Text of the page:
Rudolph and his scarlet nose certainly gave it a run for its money. Other singers tried to match it with their own Christmas records, whether they were Jingle Bell Rocks or Holly Jolly Christmases. But Bing Crosby's "White Christmas" is never likely to be challenged as the all-time Christmas record. Look at it this way: As long as there are TV weather people in the Eastern and Middle Western States of America, there will be December reminders of Bing and his "White Christmas."
Here, according to Gary Giddins in one of the major books of the season — "Bing Crosby: Swinging on a Star: The War Years 1940-1946" — is how the song was looked at when introduced in the Bing Crosby/Fred Astaire movie "Holiday Inn": "Few participants anticipated great things from the song he sang. ... (Composer Irving Berlin) knew he was treading on dangerous ground, removing Christ from Christmas and advancing snow as the essential metaphor in a requiem of longing ... recasting Christmas as an American holiday of all faiths or no faiths. In this secular carol, he took the opposite approach he had in 'God Bless America,' which challenged the National Anthem by replacing martial fireworks with beneficence."
"White Christmas" has been in the American brainpan ever since. Not so much was its singer Bing Crosby, at one time one of the most popular, beloved singer/actors in America and an inventor of a style of performance all his own, instantly imitated by Dean Martin and Perry Como and countless others.
Subsequent history didn't go Bing's way. Stories about his belief in being a paternal "disciplinarian" were blown apart not only by the resentful four sons of his first family, but by his own instantly and grotesquely dated tales of the virtues of using a studded belt for spankings. His frequent coldness to other performers was legendary.
It was more than a little incredible — and continuingly puzzling — that Crosby has had, for 25 years now, one of the greatest biographers in the history of show business in America — jazz and film critic Gary Giddins — determined to know the facts and reclaim him from unwarranted abuse. Never mind those of us who'd have much preferred Giddins to have continued on as a constant presence as a critic, essayist and columnist. What he has done in two volumes now has been to create two-thirds of one of the greatest American showbiz biographies.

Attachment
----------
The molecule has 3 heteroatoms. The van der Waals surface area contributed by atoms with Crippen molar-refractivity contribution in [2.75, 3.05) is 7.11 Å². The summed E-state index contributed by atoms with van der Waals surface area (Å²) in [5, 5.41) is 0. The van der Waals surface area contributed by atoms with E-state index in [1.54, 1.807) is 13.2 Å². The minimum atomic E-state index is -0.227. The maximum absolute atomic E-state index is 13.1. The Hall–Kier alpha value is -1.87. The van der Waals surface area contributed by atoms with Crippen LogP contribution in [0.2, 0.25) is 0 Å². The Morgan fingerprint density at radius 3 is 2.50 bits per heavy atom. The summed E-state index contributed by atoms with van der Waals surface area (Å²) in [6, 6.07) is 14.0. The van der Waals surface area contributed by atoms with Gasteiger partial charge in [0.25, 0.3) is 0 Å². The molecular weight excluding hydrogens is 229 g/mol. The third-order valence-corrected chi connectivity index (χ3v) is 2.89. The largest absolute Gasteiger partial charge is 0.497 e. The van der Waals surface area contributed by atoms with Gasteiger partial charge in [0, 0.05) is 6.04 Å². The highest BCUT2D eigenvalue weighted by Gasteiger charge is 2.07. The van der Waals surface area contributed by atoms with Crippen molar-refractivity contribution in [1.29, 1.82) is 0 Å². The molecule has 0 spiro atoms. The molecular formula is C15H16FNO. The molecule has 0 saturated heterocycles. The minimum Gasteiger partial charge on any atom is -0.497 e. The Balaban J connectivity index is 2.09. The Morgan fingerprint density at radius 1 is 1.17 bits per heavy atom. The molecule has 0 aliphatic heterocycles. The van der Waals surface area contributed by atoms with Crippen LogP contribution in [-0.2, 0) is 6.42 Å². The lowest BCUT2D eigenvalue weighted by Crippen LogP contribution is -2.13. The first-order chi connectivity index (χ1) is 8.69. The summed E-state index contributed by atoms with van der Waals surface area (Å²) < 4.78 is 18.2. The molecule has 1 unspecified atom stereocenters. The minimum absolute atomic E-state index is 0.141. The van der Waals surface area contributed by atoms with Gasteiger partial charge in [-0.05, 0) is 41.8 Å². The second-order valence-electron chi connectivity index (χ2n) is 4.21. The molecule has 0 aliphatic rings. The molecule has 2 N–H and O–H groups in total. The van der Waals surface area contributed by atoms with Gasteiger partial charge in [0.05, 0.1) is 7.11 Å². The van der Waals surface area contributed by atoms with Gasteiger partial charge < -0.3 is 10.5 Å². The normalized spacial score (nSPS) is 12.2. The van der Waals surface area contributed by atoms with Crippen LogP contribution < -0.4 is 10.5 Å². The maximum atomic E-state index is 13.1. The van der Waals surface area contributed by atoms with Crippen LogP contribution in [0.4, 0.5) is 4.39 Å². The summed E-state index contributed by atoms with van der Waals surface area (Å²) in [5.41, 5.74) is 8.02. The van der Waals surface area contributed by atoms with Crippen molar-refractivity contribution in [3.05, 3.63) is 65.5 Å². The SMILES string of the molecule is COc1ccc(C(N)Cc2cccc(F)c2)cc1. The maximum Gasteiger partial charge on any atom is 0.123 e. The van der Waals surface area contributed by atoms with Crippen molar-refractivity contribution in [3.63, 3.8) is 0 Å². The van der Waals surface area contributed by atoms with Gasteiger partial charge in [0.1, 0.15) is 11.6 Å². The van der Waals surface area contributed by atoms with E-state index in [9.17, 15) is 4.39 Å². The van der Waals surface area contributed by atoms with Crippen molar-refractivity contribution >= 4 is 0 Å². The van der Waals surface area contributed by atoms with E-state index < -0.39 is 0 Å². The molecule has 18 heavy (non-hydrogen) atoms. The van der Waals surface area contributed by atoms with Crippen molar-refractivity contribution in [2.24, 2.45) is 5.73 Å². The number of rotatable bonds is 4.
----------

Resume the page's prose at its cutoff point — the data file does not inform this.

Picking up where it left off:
In its first volume, "Pocketful of Dreams," he proved to the satisfaction of many that at the beginning of his career, Bing Crosby could be considered the "hippest white man in America." Now, 17-years later in Vol. 2, he describes the literary effort of his life this way: "I'm a middle-class Jew and child of the '60's who loves jazz more than anything in the world and did not expect to dedicate a third of his life to a working class Catholic pop singer whose celebrity began to fade shortly after I was born" (in 1948).
Whether or not Giddins' heroic effort on behalf of his subject changes American cultural history, his books are, for interested readers, models of the way such books should be researched and written. His achievement is singular no matter how puzzling some of us have found its purpose.
A few more last minute suggestions of books and records to give at this, the calendar's giving time of year.
DANCE IN AMERICA: A READER'S ANTHOLOGY edited by Mindy Aloff, foreword by Robert Gottlieb.
If the only dance commentary you know comes from the judgemental pros on TV dance contests, you probably ought to know how great a tradition dance commentary is in America and this is the book to show you. You'll never get a better idea of it than you will in these 100 selections spanning three centuries. The pieces are listed alphabetically by author, which means it begins with Joan Accocella in the New Yorker in 1989 reviewing "Black and Blue" ("with every roll of the dice, out shakes some new wonder") and ends with Edmund Wilson, no less, in 1925 on the Ziegfield Follies ("Will Rogers mounts the block about which the Tiller Girls are wheeling").
The dance writers include a wildly varied assortment — Edwin Denby, Lincoln Kirstein and Jill Johnston, among them. So do the dancers and choreographers — George Balanchine, Merce Cunningham, Jerome Robbins, Isadora Duncan. And literature is abundantly represented, too. Nevertheless, would you believe an American dance book including Emily Dickinson and not Bob Fosse?
BUFFALO TRACE: A THREEFOLD VIBRATION by Marc Coppello, James Morrison and Jean Walton.
Are you ready for a book that, among other things, contends "Buffalo was itself a kind of Paris of the Rust Belt?" I hope so because this thoroughly remarkable and original book is about one of the primal, but least known Buffalo experiences — the way life was lived and perceived inside the minds and hearts of those who arrived from elsewhere to be part of the near-miraculous English department of the State University at Buffalo in the 1980s. "It was the perfect city," writes James Morrison, "just close enough to what was familiar and just far enough from it, genuinely urban, yet posing few of the threats of a real metropolis."
Here was a class of Buffalonian that spent days studying with the likes of John Barth, Donald Barthelme, Leslie Fiedler, Lionel Abel, Charles Olson and Robert Creeley and the rest of their lives in such contemplations as this, years later, from Mary Capello: "I've always said that what made Buffalo interiors so divine was the fact they were conceived as an antidote to the ... imperatives of the weather and the Victorian houses off Elmwood Avenue now loomed even larger, not smaller than I pictured them." I think this is not only one of the essential — if eccentric — books on the Buffalo bookshelf, but is also one of the finest books you'll ever read about the experience of going to a truly great graduate school to study English.